Sheila E.

  • Sheila E.
  • Sheila E. in the Glamorous Life (Warner Bros.) 1984 
  • Sheila E. in Romance 1600 (Paisley Park) 1985 
  • Sheila E. (Paisley Park) 1987 

Multi-talented Sheila Escovedo — drummer, percussionist, singer, composer, producer, actress (well…) — made quite an entrance under Prince’s wing on The Glamorous Life. The frenetic nine-minute title tune, filled with rhythms, hooks and insidious lyrics, is the record’s best-known item, but the other five tracks display other equally appealing sides of Ms. E’s musical personality. Probably due to his non-involvement in the songwriting, Prince’s touch is light, his influence relatively subtle.

One could not easily miss the first album’s erotic content, but Romance 1600 is far hornier, with coy titles like “Bedtime Story” and “Toy Box” driving the point home. Otherwise, the album revolves around the overextended “A Love Bizarre.” Sheila and Prince (guitar, bass, vocals) stretch this minor tune to over 12 minutes, leaving all but the most mechano-minded drifting off the dance floor and out the door. If you’re listening at home, forget it! Luckily, Side Two is tons better — “Yellow” and “Romance 1600” go a long way toward redeeming the excessive mess.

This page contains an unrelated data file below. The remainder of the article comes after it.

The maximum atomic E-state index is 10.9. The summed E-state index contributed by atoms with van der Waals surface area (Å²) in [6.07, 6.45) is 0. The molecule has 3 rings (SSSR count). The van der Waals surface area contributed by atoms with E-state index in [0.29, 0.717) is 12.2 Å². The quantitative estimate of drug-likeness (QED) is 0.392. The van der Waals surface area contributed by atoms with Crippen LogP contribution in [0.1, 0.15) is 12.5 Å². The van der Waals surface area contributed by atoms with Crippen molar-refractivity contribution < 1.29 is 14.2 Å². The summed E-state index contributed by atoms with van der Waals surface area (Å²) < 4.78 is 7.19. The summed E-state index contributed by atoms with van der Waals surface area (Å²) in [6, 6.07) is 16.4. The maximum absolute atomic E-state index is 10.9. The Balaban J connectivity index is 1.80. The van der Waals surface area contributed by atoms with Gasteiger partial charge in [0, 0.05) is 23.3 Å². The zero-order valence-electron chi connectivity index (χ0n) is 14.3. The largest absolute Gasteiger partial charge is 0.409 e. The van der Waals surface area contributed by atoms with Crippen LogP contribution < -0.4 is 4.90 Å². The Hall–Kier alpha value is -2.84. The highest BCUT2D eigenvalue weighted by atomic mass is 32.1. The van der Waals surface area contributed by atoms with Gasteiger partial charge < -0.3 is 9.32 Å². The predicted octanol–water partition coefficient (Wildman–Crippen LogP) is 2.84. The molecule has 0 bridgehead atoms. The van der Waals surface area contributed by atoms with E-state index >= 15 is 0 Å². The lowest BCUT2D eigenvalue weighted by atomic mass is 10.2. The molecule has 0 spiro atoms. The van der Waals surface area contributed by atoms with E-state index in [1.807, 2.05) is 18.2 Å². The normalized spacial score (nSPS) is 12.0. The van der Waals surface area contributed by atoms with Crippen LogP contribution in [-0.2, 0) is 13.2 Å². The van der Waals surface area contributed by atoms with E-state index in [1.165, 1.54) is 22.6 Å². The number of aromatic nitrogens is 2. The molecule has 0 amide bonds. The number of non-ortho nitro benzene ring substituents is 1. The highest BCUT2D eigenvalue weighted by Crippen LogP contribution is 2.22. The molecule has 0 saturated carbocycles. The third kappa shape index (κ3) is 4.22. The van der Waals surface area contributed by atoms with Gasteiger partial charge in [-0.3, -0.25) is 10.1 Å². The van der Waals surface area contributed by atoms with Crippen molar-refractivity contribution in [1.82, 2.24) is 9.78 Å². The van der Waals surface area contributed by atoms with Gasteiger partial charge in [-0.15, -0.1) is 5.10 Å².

Sheila’s overheated libido is still breathing heavy on her eponymous third album, but at least the song titles are more presentable in polite company. A more reserved outing than the first two records, Sheila E. has a slow ballad, Prince-influenced funk-rock workouts, straight rock (where her power drumming drives like a racer) and an Escovedo family affair, the mostly instrumental “Soul Salsa,” which features five relatives.

[Ira Robbins]